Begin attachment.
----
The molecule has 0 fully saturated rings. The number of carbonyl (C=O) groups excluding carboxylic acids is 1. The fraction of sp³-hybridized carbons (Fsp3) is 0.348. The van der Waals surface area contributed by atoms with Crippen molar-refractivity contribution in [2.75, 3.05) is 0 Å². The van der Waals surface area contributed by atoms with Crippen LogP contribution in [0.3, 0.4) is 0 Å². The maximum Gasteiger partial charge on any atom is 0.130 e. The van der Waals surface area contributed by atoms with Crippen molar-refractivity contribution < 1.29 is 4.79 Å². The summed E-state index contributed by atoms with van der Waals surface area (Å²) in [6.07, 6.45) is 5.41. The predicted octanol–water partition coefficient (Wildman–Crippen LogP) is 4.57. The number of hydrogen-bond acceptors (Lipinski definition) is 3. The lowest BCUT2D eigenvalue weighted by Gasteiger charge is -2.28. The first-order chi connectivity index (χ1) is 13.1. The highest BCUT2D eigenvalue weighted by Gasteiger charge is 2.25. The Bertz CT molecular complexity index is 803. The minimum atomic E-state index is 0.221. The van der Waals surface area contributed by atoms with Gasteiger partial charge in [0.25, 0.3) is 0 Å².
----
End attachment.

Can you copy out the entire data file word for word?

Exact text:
The molecule has 0 fully saturated rings. The number of carbonyl (C=O) groups excluding carboxylic acids is 1. The fraction of sp³-hybridized carbons (Fsp3) is 0.348. The van der Waals surface area contributed by atoms with Crippen molar-refractivity contribution in [2.75, 3.05) is 0 Å². The van der Waals surface area contributed by atoms with Crippen LogP contribution in [0.3, 0.4) is 0 Å². The maximum Gasteiger partial charge on any atom is 0.130 e. The van der Waals surface area contributed by atoms with Crippen molar-refractivity contribution < 1.29 is 4.79 Å². The summed E-state index contributed by atoms with van der Waals surface area (Å²) in [6.07, 6.45) is 5.41. The predicted octanol–water partition coefficient (Wildman–Crippen LogP) is 4.57. The number of hydrogen-bond acceptors (Lipinski definition) is 3. The lowest BCUT2D eigenvalue weighted by Gasteiger charge is -2.28. The first-order chi connectivity index (χ1) is 13.1. The highest BCUT2D eigenvalue weighted by Gasteiger charge is 2.25. The Bertz CT molecular complexity index is 803. The minimum atomic E-state index is 0.221. The van der Waals surface area contributed by atoms with Gasteiger partial charge in [0.25, 0.3) is 0 Å².